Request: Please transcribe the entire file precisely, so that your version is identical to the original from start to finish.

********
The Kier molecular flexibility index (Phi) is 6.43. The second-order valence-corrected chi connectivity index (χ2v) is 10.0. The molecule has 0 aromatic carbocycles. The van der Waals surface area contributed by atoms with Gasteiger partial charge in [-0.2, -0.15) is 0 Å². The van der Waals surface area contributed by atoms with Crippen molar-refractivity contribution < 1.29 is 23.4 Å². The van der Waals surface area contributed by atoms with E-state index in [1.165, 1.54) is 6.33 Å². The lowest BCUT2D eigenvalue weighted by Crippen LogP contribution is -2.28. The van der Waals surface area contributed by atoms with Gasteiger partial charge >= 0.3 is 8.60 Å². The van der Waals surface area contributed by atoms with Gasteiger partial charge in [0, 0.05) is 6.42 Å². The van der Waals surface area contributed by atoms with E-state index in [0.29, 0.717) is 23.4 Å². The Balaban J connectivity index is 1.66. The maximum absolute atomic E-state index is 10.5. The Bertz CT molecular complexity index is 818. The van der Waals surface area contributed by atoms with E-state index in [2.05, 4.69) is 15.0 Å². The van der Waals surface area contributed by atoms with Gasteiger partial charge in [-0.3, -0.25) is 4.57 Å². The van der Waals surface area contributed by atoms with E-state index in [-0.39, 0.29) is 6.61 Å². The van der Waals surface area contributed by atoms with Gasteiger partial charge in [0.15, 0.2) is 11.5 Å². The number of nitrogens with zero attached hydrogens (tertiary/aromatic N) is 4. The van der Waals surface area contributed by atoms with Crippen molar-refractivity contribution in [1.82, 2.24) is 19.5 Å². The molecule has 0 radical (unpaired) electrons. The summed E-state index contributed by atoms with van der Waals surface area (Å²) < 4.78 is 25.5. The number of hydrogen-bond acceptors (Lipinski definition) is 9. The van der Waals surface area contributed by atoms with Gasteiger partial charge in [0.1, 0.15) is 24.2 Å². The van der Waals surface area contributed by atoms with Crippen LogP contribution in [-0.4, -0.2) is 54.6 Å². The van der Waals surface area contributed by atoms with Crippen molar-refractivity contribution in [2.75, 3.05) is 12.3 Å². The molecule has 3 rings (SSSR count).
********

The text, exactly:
The Kier molecular flexibility index (Phi) is 6.43. The second-order valence-corrected chi connectivity index (χ2v) is 10.0. The molecule has 0 aromatic carbocycles. The van der Waals surface area contributed by atoms with Gasteiger partial charge in [-0.2, -0.15) is 0 Å². The van der Waals surface area contributed by atoms with Crippen molar-refractivity contribution < 1.29 is 23.4 Å². The van der Waals surface area contributed by atoms with E-state index in [1.165, 1.54) is 6.33 Å². The lowest BCUT2D eigenvalue weighted by Crippen LogP contribution is -2.28. The van der Waals surface area contributed by atoms with Gasteiger partial charge >= 0.3 is 8.60 Å². The van der Waals surface area contributed by atoms with Gasteiger partial charge in [0, 0.05) is 6.42 Å². The van der Waals surface area contributed by atoms with E-state index in [0.29, 0.717) is 23.4 Å². The Balaban J connectivity index is 1.66. The maximum absolute atomic E-state index is 10.5. The Bertz CT molecular complexity index is 818. The van der Waals surface area contributed by atoms with E-state index in [2.05, 4.69) is 15.0 Å². The van der Waals surface area contributed by atoms with Gasteiger partial charge in [-0.3, -0.25) is 4.57 Å². The van der Waals surface area contributed by atoms with E-state index in [-0.39, 0.29) is 6.61 Å². The van der Waals surface area contributed by atoms with Gasteiger partial charge in [0.15, 0.2) is 11.5 Å². The number of nitrogens with zero attached hydrogens (tertiary/aromatic N) is 4. The van der Waals surface area contributed by atoms with Crippen molar-refractivity contribution in [1.82, 2.24) is 19.5 Å². The molecule has 0 radical (unpaired) electrons. The summed E-state index contributed by atoms with van der Waals surface area (Å²) < 4.78 is 25.5. The number of hydrogen-bond acceptors (Lipinski definition) is 9. The van der Waals surface area contributed by atoms with Gasteiger partial charge in [0.1, 0.15) is 24.2 Å². The van der Waals surface area contributed by atoms with Crippen LogP contribution in [-0.4, -0.2) is 54.6 Å². The van der Waals surface area contributed by atoms with Crippen molar-refractivity contribution in [2.75, 3.05) is 12.3 Å². The molecule has 3 rings (SSSR count).